The start of a story

Haral listened to the drums beating in the harbour below the tower window. The sound from the Mesmer ships started up every evening at dusk and continued well into the night. Before him on the hardwood desk rested the letter from the Mesmer ambassador, opened and discarded. Another demand for more access to his court. He sighed. Their game was doomed before it had started. Bergen’s history was littered with upstarts and would-be heroes who sought to conquer the small island state. All of them gone now – absorbed into the country’s insatiable bowels.

“Ser?” his aide Barlon looked at him with the question writ heavy on his brow.

“I know, I know. We’ll have to see them soon. But I keep hoping that they will realise the futility of it all and go home. There is nothing here for them except disappointment. They’ll have that in spades,” Haral shook his head in sorrow.

“She is waiting at the tower’s base, ser. The guards did not want to raise their weapons at a guest.”

“Fair enough. We don’t need blood on Bergen’s conscience too. Make her comfortable in the library. I’ll be down now.”

“Yes, ser.” Barlon bowed his way out the door.

Haral took one last long look out the window of his study at the ships that were now only visible by their lanterns shining in the first shadows of night. Soon, he thought, soon the island will claim them too. He pushed the dark thoughts out the way and swept out the library to meet with the Ambassador of Mesmer.

#

Her eyes met his in a determined stare from her seat at the other end of the library. She held a thick volume from the shelves behind her, forgotten now that her quarry was in sight.

“Madam Arden,” Haral inclined his head to her as he walked closer, “to what do I owe this pleasure?”

“Pleasure, Master Haral? How do your guards receive enemies then?”

“Do excuse my servants, ma’am, they had strict orders not to disturb me. I have much that occupies me.”

“I hope some of what occupies you is our request for trade concessions from Bergen.” she held his gaze for a moment longer than was polite, even for a Mesmer.

Haral gave her a grim smile. “Indeed, that is part of what occupies me. Unfortunately I do not have an answer for you yet.” He shrugged his shoulders, feigning regret.

“How long do these matters normally take?” she asked, blunt.

“Time moves differently in Bergen. We are all bound by it.”

“I do hope time will start moving differently on your dealings with Mesmer.”

“I sincerely share your hopes, Madam,” Haral inclined his head again as she swished past him.

#

Boom boom-boom boom. Boom boom-boom boom. The drums had not stopped their incessant pounding that day. Haral tried to push his irritation into the background as he stared at the package from the Ambassador on his desk. The Mesmers had not taken to waiting very well at all. He assumed that ‘no’ wasn’t in their vocabulary either.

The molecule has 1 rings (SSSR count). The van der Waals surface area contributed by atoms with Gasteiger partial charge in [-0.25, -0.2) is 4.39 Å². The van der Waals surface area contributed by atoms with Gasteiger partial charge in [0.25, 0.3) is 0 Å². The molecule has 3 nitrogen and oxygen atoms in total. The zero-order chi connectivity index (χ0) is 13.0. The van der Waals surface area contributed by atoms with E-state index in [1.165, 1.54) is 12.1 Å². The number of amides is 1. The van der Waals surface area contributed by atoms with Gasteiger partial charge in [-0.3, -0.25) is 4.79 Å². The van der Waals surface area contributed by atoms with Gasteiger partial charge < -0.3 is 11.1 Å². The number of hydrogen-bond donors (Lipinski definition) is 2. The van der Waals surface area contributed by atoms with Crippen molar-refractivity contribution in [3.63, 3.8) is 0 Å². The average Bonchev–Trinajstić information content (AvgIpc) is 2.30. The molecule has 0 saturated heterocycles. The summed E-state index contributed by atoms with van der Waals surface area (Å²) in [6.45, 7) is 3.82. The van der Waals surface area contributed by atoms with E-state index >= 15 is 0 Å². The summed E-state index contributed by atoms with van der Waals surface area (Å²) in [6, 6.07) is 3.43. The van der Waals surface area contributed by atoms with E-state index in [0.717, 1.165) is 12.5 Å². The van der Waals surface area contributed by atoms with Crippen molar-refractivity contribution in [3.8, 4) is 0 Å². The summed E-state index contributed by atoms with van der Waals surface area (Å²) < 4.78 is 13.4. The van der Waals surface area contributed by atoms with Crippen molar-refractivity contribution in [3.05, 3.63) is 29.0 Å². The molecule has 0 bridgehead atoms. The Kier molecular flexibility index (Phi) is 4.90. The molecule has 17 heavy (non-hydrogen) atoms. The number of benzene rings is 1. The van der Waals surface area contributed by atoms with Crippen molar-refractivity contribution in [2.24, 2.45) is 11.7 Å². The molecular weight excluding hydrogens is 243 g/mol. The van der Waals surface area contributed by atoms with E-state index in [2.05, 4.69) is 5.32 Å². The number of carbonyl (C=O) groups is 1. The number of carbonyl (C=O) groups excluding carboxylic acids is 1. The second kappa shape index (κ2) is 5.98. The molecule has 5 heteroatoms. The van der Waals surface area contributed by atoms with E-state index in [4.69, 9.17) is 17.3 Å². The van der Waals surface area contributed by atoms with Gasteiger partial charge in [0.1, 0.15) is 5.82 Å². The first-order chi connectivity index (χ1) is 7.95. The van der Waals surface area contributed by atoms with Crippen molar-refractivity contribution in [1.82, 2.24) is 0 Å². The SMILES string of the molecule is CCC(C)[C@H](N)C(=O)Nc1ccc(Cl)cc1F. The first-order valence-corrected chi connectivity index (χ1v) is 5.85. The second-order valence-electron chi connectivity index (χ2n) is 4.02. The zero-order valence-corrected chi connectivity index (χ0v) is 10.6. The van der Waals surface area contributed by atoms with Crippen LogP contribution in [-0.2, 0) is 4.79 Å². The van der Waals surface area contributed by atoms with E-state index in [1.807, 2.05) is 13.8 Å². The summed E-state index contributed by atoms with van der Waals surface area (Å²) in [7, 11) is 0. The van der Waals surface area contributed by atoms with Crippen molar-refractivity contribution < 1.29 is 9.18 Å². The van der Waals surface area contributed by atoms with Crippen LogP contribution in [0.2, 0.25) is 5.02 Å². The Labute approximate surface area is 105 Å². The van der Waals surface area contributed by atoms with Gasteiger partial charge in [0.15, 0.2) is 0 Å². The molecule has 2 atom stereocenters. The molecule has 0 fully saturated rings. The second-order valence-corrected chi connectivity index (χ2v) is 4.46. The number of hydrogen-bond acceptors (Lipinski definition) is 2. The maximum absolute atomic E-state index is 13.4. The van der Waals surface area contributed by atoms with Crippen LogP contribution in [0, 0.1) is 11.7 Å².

After another sip from the cup of klatch that Barlon had brought up earlier he slipped the letter opener under the twine binding the Mesmer package. Inside the carefully wrapped brown paper was a small blue box and a letter. One handed he lifted the lid on the box, reluctant to view the contents. A heavy silver ring spilled out and Haral’s heart sank.

“Ser? Is everything alright?” Barlon asked.

Haral held the ring out to him in answer. He didn’t need to read the accompanying letter to know where this was going. Neither did Barlon.

“So it’s come to this?” Barlon’s voice was heavy with regret.

Haral nodded and carefully unfolded the letter as if his actions could stop the malice from flowing off the page and into Bergen.

“Dear Master Haral,

You leave us no choice but to resort to these crude methods. Three months we have waited for your response.

The waiting is over. The enclosed ring is proof that we have your daughter.

In return for her safety you will cede all trade rights to Mesmer. I will join you in the morning to discuss the terms of Bergen’s surrender.

Ambassador Arden.”

“Well, she showed us, didn’t she?” Haral murmured, sarcasm heavy on his breath.

“She sure did.” Barlon concurred. He couldn’t hide his shock, “What will you do, Ser?”

“I will meet with the Ambassador in the morning as instructed.” Haral seemed unnaturally calm now that the worst had happened.

“But what about Lorel?”

“Hmph,” Haral snorted, “I would bet all of Bergen that Lorel let them take her without a fight. That one knows how to bring matters to a head.”

Haral closed his eyes as he tried to block the memory of the last words he had with Lorel. They were not kind and neither were her parting shots. She was young and hot headed and had much to learn about the duties of the Master and Servant of Bergen. Everybody assumed that as Master of Bergen he was the most powerful man in the isles. Everybody forgot about the rest of his title. Being a Servant of Bergen was a duty much harder than Master of Bergen. Lorel would find out soon enough what that meant.

#

The morning sun glared off the keep’s white walls. Haral tried not to squint in the glare as he waited for the Ambassador to arrive at his tower. The calm that had settled over him the previous night had deepened. He could see the guards casting glances his way, wondering and full of conjecture and doubt. They did not remember the last time Bergen faced annex.

The island country was known for its trade in precious gems. No one knew where they were mined but at one point or another most of the surrounding countries and islands had tried to force access to Bergen’s riches. Memories were hazy about the details but everyone knew that Bergen was impenetrable. Haral could see the question etched on all the faces around him. How had Bergen come to this? How had the Master let the enemy walk in without a fight?

—-
The wonderful cover image is by Timothy J. Reynolds. Go check it out!

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